If you do an online search on how to save on car insurance, lots of results will pop up. Many of these results will tell you that you can save on auto insurance by carrying the state-minimum liability insurance, along with the right combination of comprehensive and collision insurance. They conclude by telling you to eschew extras and compare auto insurance quotes from several different providers. Once you've completed these steps, you can drive happy with the knowledge that you got the best automobile insurance rate.
But is settling on the minimum coverage required by law, like your state's minimum liability limits, a smart move? As with all such questions, the answer is both "yes" and "no."
Let's quickly review what car insurance companies mean by liability insurance. Liability insurance comes in two forms--bodily injury and property damage. Here is what the two terms mean:
Neither injuries to you nor damage to your vehicle are covered by liability insurance. If you hit another car, damage to your car is covered under the collision portion of an auto insurance policy. When something other than a crash damages your car, like a fallen tree limb or an errant deer, damage to your vehicle is covered under the comprehensive portion of your policy.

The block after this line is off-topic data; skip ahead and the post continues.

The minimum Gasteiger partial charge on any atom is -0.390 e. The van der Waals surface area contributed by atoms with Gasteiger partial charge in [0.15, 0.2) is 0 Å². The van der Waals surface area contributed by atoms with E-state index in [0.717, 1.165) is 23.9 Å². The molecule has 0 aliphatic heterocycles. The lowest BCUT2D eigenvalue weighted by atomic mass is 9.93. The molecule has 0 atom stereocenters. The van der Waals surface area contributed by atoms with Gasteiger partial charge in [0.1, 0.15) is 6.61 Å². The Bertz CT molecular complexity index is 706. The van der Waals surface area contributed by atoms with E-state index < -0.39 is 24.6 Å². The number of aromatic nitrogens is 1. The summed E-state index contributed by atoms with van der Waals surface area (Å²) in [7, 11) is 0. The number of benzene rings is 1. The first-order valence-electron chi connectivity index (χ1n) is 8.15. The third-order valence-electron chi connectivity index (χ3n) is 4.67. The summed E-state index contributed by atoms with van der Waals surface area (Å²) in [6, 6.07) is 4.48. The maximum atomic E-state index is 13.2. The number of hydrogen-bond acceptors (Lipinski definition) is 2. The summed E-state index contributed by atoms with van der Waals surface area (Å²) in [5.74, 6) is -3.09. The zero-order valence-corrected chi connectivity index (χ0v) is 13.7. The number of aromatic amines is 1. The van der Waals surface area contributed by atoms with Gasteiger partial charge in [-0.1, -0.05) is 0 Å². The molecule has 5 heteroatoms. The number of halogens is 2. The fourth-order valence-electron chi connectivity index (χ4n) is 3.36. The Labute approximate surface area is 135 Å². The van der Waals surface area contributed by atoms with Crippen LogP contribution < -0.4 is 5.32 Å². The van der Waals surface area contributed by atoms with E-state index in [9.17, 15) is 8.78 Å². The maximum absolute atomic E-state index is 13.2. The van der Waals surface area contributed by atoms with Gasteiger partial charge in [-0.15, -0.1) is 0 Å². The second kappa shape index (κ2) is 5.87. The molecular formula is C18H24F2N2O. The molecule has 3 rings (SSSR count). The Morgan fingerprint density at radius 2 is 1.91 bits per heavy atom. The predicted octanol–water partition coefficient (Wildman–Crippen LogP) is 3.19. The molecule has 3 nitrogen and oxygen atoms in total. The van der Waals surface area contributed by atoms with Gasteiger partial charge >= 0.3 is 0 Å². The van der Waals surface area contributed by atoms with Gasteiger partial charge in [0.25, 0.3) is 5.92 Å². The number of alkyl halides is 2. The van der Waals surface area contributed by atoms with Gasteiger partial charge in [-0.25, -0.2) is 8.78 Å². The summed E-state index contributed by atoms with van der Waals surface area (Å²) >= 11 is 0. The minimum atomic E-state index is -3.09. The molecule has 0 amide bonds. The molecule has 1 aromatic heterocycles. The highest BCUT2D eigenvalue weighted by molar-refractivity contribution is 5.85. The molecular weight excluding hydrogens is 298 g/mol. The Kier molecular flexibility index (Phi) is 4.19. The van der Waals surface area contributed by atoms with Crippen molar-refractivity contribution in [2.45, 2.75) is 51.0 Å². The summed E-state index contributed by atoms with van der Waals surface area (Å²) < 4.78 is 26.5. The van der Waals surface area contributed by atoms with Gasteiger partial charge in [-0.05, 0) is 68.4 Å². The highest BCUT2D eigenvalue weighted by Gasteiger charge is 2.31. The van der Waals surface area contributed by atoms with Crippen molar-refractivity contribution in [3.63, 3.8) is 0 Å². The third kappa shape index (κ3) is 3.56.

Understanding all that, does sticking with the state-minimum liability requirement to get cheap insurance really make sense? Not having enough liability coverage could be much more costly than money spent on premiums for more than the minimum. If you are found responsible for an accident, you are also responsible for expenses incurred in the accident. If your liability insurance doesn't cover the full cost of those expenses, and you can't afford to pay out-of-pocket, the other party can sue you to get what's owed.
So, unless you absolutely cannot afford more than the state minimum, it pays to carry enough liability insurance to protect your assets, like your home or your personal savings. As a rule of thumb, the Insurance Information Institute recommends a minimum of $100,000 bodily injury protection per person and $300,000 per accident.
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